Oldie Towers: don’t be fooled by the name. Our HQ is actually on the first floor of a handsome, low-rise office block in Fitzrovia. Once, Alexander Chancellor, our much-missed late editor, pounded the windows and hollered across the road to his friend, the journalist Michael Kinsley, lost on Little Portland Street in search of Oldie HQ. Still, we do have a proper tower nearby – the BT Tower.
London’s skyline is iconic; the varying silhouettes of St Paul’s, Tower Bridge, Big Ben, the Shard and One Canada Square often appear in advertising and illustrations. A building that also crops up – but is often missed out, rather overlooked – is the BT Tower. From 1961, at the start of construction, it became a prominent London landmark. On completion, in 1965, it stood 189 metres, the UK’s tallest building. Very much of its time – echoing the aesthetic endorsed as part of the Festival of Britain in 1951 – it was made using 13,000 tonnes of steel and 4,600 square metres of glass, with concrete foundations sunk through 53 metres of London clay.
Designed by Eric Bedford, a Yorkshireman, and G.R. Yeats, its iconic, cylindrical silhouette was constructed to stop the building shifting in high winds. Its aerials were designed to handle up to 150,000 simultaneous telephone conversations and 40 television channels.
The press hailed the building as ‘London’s lofty wonder’ and ‘the pride of the capital’; it was nicknamed ‘Pointer’, ‘Spindle’ and ‘Telebeacon’ – not unlike modern nicknames such as ‘the Gherkin’ and ‘the Cheese Grater’. In 1980, Top of the Tower, the revolving, 34th floor restaurant, closed to the public. In 1971, an IRA bomb exploded on the 31st floor, and the tower was deemed no longer a wholly secure destination for regular, large-scale visits. In 1981, all public access ceased.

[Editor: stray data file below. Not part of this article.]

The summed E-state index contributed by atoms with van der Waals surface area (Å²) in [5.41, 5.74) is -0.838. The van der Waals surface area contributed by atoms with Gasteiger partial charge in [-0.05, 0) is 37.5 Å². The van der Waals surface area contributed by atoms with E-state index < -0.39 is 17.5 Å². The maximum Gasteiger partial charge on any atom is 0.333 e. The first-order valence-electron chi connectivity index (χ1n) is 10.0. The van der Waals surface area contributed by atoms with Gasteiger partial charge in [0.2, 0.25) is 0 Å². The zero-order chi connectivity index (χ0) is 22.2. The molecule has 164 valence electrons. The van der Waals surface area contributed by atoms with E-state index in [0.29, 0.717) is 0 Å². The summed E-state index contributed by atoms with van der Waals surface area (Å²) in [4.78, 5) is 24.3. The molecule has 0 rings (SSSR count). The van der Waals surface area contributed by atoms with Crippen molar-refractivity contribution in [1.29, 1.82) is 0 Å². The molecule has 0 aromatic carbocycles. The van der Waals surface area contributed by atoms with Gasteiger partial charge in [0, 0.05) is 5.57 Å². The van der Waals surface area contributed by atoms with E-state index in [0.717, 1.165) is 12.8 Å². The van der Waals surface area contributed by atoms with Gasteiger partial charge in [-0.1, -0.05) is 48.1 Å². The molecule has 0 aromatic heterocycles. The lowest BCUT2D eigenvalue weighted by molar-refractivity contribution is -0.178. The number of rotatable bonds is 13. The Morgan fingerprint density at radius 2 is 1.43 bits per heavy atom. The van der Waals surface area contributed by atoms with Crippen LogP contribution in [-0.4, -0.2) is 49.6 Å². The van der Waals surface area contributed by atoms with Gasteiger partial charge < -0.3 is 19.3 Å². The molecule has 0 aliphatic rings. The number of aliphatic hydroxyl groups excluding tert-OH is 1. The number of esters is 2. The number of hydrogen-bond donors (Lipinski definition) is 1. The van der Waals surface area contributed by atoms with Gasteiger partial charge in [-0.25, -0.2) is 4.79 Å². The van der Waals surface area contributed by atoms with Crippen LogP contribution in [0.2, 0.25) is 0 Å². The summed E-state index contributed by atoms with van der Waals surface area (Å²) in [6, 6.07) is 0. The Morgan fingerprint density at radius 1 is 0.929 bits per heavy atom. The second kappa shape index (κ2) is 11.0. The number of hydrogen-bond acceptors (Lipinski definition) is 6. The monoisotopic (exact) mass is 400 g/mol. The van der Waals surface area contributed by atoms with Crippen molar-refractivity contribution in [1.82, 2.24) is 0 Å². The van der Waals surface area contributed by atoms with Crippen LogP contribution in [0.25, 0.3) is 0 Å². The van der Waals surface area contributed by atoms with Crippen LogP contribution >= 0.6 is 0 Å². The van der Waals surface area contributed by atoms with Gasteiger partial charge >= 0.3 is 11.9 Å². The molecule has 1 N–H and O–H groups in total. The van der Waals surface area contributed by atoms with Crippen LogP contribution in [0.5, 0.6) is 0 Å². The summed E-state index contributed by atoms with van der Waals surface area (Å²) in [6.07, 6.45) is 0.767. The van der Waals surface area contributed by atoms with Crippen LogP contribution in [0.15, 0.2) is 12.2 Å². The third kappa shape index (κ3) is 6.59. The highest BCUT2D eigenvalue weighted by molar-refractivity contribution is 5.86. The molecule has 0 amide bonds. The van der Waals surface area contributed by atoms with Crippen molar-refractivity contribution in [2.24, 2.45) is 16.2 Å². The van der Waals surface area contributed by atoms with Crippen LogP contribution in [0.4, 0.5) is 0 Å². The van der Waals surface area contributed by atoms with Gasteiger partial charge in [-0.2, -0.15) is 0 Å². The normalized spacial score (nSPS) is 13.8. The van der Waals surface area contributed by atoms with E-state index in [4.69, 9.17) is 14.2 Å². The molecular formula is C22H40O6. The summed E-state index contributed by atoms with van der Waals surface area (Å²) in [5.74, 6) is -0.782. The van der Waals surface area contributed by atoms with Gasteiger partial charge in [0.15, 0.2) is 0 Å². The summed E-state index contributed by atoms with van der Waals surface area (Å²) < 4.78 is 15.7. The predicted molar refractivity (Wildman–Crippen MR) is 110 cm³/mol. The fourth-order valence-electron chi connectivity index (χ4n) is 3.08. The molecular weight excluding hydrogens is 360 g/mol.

Above: The BT Tower, a view from down below and the sunset from up high over Regents Park
I’ve admired the building from afar for a long time. Its gangly, awkward silhouette and intriguing ugliness make it strangely beautiful. It’s also a natural geographical aid, helping me (and others, I’d imagine) to work out bearings without having to consult digital mapping tools. It has overlooked the Oldie throughout the magazine’s 25-year history. Even this morning, cycling up towards Newman Street (the Oldie’s former HQ) from Soho, it was the beacon I aimed for.
These days, it’s painfully difficult to reach the top. I’ve tried for ages – my best advice would be to start working for BT. At last, the other week, I had the enormous pleasure of ascending to the 34th floor.
As part of the London Festival of Architecture, Australian duo Tim Ross (aka Rosso) and his best friend, Kit Warhurst, have been turning buildings of architectural note into public stages. Last year they took to the Isokon Building, Trellick Tower and Kew House as settings for their routine, Man About The House – a mixture of stand-up, story telling and music.
After the show, the building underwent its full, 22-minute, 360-degree rotation. Alas, I wasn't able to spot Oldie Towers, but I did see Senate House, model for George Orwell's Ministry of Truth, where Harry Mount, our editor, read a section of Nineteen Eighty-Four a few weeks ago. I also spotted the British Museum, with its glass-roofed Great Court, designed by Norman Foster and opened in 2000. A fellow visitor also pointed out ‘London’s ugliest building’ – Vauxhall Tower – alarmingly near where I live.
Register now to enter a ballot to ascend the BT Tower, and spy on the buildings you love the most, as part of London's Open House weekend on the 17th and 18th September. If you’re lucky enough to secure a slot, it really is an unforgettable trip.
ANNABEL SAMPSON, @annabel_sampson.